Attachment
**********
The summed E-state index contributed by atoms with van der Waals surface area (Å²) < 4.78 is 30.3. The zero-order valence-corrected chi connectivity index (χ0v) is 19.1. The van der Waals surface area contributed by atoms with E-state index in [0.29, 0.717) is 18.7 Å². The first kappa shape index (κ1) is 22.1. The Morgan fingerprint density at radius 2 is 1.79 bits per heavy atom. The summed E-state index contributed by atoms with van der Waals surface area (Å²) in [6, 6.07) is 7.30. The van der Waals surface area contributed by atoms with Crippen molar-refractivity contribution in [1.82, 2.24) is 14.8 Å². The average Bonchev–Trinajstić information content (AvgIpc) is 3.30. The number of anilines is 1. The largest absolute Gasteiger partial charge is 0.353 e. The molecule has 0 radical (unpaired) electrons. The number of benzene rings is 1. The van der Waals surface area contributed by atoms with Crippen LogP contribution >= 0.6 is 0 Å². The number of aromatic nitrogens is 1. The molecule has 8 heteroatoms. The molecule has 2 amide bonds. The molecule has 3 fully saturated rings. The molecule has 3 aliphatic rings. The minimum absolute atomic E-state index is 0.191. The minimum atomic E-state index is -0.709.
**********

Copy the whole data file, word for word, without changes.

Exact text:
The summed E-state index contributed by atoms with van der Waals surface area (Å²) < 4.78 is 30.3. The zero-order valence-corrected chi connectivity index (χ0v) is 19.1. The van der Waals surface area contributed by atoms with E-state index in [0.29, 0.717) is 18.7 Å². The first kappa shape index (κ1) is 22.1. The Morgan fingerprint density at radius 2 is 1.79 bits per heavy atom. The summed E-state index contributed by atoms with van der Waals surface area (Å²) in [6, 6.07) is 7.30. The van der Waals surface area contributed by atoms with Crippen molar-refractivity contribution in [1.82, 2.24) is 14.8 Å². The average Bonchev–Trinajstić information content (AvgIpc) is 3.30. The number of anilines is 1. The largest absolute Gasteiger partial charge is 0.353 e. The molecule has 0 radical (unpaired) electrons. The number of benzene rings is 1. The van der Waals surface area contributed by atoms with Crippen LogP contribution >= 0.6 is 0 Å². The number of aromatic nitrogens is 1. The molecule has 8 heteroatoms. The molecule has 2 amide bonds. The molecule has 3 fully saturated rings. The molecule has 3 aliphatic rings. The minimum absolute atomic E-state index is 0.191. The minimum atomic E-state index is -0.709.